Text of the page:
Wanting to say one more thing

Stephen Grosz has condensed his experience of some 25 years as a psychoanalyst into this compelling and insightful book, “The Examined Life – How We Lose and Find Ourselves”. It consists of 31 short chapters, most of them about a particular patient with a particular problem, which touches on more general themes, e.g. how lovesickness keeps us from love or how a fear of loss can cause us to lose everything.

He is good at explaining the work of a psychoanalyst. In the preface he says that he has altered some details in the interests of confidentiality, but has stayed close to the facts. Reading a chapter sometimes feels like being an invisible observer present in the room. “My job”, he says, is “to listen, then check what I’m hearing against my emotional reactions” (p. 175). “Listening properly is hard work but what we crave from others more than praise” (p. 22). Then the analyst has to find useful questions. But it is also important to help patients to find the right words, for them to put their feelings into words and to try to make sense of their lives.

Just as it is important for the analyst as therapist to find the right questions for the patient, the analyst as author has to find the right words for the reader. Grosz avoids silting up his prose with the psychoanalytical jargon that muddies the writings of many of his colleagues. He mentions only two or three of these terms and explains clearly what they mean. “Transference” he says is “how we all construct each other according to early blueprints” (p. 201). The essayist and novelist, George Orwell, remarked that avoiding jargon is good, not only for the reader, but for the writer as well, because it forces the writer to consider what the jargon really means.

Accounts of therapy are often self-congratulatory success stories, but Grosz is quite prepared to admit that he got it wrong with some patients. He also points out that analysts have anxieties as well, usually about whether they can handle what the patients bring into the room. They sometimes collude with their patients to keep the most disturbed and disturbing feelings out of the room. If the therapy has reached an impasse, it is often because the deadlock serves a purpose for both the patient and the analyst.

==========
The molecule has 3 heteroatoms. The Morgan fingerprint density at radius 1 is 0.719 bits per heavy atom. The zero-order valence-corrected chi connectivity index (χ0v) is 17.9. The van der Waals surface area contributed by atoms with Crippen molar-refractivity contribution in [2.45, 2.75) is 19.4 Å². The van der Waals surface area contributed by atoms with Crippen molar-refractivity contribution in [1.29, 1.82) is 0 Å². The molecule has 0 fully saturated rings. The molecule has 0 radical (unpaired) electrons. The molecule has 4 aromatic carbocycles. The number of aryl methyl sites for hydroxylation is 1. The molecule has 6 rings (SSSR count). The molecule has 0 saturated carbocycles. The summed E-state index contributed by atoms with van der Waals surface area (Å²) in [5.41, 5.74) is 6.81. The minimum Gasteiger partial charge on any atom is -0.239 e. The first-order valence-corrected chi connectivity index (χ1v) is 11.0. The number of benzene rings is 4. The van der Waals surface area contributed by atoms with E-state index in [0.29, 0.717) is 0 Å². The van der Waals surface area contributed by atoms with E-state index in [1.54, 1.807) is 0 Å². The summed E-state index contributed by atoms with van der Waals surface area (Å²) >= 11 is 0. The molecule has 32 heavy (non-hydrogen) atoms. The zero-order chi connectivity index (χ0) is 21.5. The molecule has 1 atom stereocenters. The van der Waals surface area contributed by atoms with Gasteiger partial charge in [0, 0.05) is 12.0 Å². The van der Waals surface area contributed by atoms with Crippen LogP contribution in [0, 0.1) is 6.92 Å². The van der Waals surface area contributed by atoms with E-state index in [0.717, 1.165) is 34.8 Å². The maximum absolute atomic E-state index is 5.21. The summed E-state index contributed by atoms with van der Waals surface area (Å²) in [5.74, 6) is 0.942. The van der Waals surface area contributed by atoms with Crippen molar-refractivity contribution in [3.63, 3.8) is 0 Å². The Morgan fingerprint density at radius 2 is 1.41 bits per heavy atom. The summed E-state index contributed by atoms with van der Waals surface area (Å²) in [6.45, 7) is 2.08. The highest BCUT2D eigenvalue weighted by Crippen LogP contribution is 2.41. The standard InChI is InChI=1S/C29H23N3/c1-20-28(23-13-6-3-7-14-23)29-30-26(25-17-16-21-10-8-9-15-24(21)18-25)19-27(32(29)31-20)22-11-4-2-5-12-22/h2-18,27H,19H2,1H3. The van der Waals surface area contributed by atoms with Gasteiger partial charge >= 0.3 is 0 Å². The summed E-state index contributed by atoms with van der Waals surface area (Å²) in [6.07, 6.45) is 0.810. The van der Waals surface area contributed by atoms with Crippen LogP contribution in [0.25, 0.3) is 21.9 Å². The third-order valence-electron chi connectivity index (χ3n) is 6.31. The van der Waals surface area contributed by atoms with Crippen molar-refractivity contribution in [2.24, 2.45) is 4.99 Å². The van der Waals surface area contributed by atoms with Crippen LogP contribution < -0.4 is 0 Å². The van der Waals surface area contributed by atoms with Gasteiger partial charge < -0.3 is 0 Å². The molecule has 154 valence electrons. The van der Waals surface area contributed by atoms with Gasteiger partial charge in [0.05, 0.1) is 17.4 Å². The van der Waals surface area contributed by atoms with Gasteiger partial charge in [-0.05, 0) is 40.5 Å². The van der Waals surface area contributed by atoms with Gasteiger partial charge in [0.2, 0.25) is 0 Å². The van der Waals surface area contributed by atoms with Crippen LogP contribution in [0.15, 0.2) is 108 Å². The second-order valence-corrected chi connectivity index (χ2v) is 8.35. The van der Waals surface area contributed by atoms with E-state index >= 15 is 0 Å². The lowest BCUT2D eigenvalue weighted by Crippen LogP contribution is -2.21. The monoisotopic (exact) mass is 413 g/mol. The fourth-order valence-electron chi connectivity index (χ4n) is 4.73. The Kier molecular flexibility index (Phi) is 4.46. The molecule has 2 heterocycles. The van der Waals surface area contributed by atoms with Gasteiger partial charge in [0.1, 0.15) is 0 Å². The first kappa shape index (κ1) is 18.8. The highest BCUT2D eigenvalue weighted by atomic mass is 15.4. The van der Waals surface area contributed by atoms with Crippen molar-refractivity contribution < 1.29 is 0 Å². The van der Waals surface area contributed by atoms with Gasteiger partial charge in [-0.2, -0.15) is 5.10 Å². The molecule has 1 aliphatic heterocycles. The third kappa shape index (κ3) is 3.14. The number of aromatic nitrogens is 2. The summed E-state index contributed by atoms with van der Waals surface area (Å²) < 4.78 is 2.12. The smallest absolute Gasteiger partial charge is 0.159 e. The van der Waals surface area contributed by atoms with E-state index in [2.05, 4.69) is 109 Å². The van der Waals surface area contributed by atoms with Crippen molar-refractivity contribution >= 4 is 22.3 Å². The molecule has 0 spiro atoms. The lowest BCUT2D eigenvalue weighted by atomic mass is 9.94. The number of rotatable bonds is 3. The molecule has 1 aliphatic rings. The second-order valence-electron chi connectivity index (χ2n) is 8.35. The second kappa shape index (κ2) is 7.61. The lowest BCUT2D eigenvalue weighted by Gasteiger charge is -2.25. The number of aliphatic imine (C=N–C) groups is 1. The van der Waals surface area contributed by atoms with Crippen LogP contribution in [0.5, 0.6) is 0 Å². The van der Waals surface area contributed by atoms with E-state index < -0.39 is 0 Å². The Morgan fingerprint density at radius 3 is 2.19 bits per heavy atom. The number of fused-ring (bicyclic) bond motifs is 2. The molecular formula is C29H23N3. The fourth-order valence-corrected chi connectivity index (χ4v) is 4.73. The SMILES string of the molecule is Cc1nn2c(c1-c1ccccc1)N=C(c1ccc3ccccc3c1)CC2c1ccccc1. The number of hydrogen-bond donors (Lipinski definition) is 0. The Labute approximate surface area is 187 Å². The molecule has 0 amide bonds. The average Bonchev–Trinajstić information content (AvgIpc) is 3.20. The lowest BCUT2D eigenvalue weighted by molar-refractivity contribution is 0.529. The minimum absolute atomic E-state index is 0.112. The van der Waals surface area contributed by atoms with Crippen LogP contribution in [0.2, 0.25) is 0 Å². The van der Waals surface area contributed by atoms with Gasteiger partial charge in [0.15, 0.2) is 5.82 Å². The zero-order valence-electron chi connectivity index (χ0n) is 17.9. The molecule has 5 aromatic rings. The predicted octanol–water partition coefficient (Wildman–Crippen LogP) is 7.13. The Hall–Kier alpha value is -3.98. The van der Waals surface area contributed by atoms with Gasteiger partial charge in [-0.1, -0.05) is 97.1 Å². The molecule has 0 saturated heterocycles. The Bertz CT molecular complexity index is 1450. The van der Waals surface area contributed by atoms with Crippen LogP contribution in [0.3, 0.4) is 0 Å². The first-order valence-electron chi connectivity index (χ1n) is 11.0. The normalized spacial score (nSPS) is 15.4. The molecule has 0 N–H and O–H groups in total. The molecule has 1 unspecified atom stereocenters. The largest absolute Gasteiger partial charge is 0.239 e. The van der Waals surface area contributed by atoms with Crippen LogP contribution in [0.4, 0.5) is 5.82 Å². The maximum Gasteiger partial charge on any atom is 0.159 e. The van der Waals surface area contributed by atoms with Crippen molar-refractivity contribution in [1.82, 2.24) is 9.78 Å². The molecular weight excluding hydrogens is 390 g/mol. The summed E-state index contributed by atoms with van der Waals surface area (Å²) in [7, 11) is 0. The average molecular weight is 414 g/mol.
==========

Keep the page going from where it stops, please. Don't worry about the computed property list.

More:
Many of the chapters illuminate the darker recesses of our psyche. Some people, for example, prefer to feel threatened by others rather than feel ignored by them. After we have lost someone dear to us, our longing for closure is the false hope that we can deaden our living grief. Even when we have a success, “we may be undone if we don’t foresee that winning is also losing” (p. 133).

A recurring theme is the necessity of change. Because “change is loss” (p. 124) we are reluctant to change: “We resist change. Committing ourselves to a small change, even one which is unmistakably in our best interest, is often more frightening than ignoring a dangerous situation. We are vehemently faithful to our own view of the world, our story. We want to know what new story we’re stepping into before we exit the old one” (p.123). One of Grosz’s patients said that change was fine, but “not if it meant changing”. We need to give up the delusion, Grosz suggests, that we can live a life without change and loss. Sometimes change can come about, not because we try to change ourselves, but because we “repair our relation to the lost, the forgotten, the dead” and acknowledge that they are losses (p. 114).

I found a number of the chapters very moving. I will mention only two of them.
In “How Anger Can Keep Us from Sadness” he describes how he treated a boy with high-functioning autism, or Asperger’s syndrome, who kept spitting at him in the sessions. Grosz suggested that the boy was trying to make him angry and that if he was angry this meant that he wanted the boy to change and still believed that whatever was broken could be fixed. Grosz then asked him what was broken and, after a pause, the boy said: “My brain’s broken, stupid”. He went on to talk about some of the other children who were younger than he was, but could do things he couldn’t do because their brains worked and his brain was “wrecked”. He looked straight at Grosz and said “It’s really sad. Isn’t that really, really sad?.” Two days later he spat at Grosz once more, and then never again.

In the final chapter Grosz tells us that when his son once became ill he found it very difficult to persuade him to take the antibiotics he needed. That night he woke up from a dream about trying to catch a lizard, which then disappeared into a dark space between two rocks. Eventually he remembered a young man who was HIV-positive and was refusing treatment for pneumonia. The young man came from the Lizard, a peninsula in Cornwall. In the first session he tried to get him to take medication and come into hospital. The young man returned and told him that, yes, he needed to look after himself, but, instead of treatment, he would take a break and go to Rio for Mardi Gras. Grosz never saw him again, but heard a few months later that he had died. He remembers how helpless he felt with this patient, and with his son the previous evening, and concludes: “Now, so many of the patients I saw when I was young are gone or dead, but sometimes, as when waking from a dream, I find myself reaching out to them, wanting to say one more thing”.

Paul Crichton, London
10 February, 2013

Grosz, S. (2013) The Examined Life   How We Lose and Find Ourselves, London: Chatto and Windus.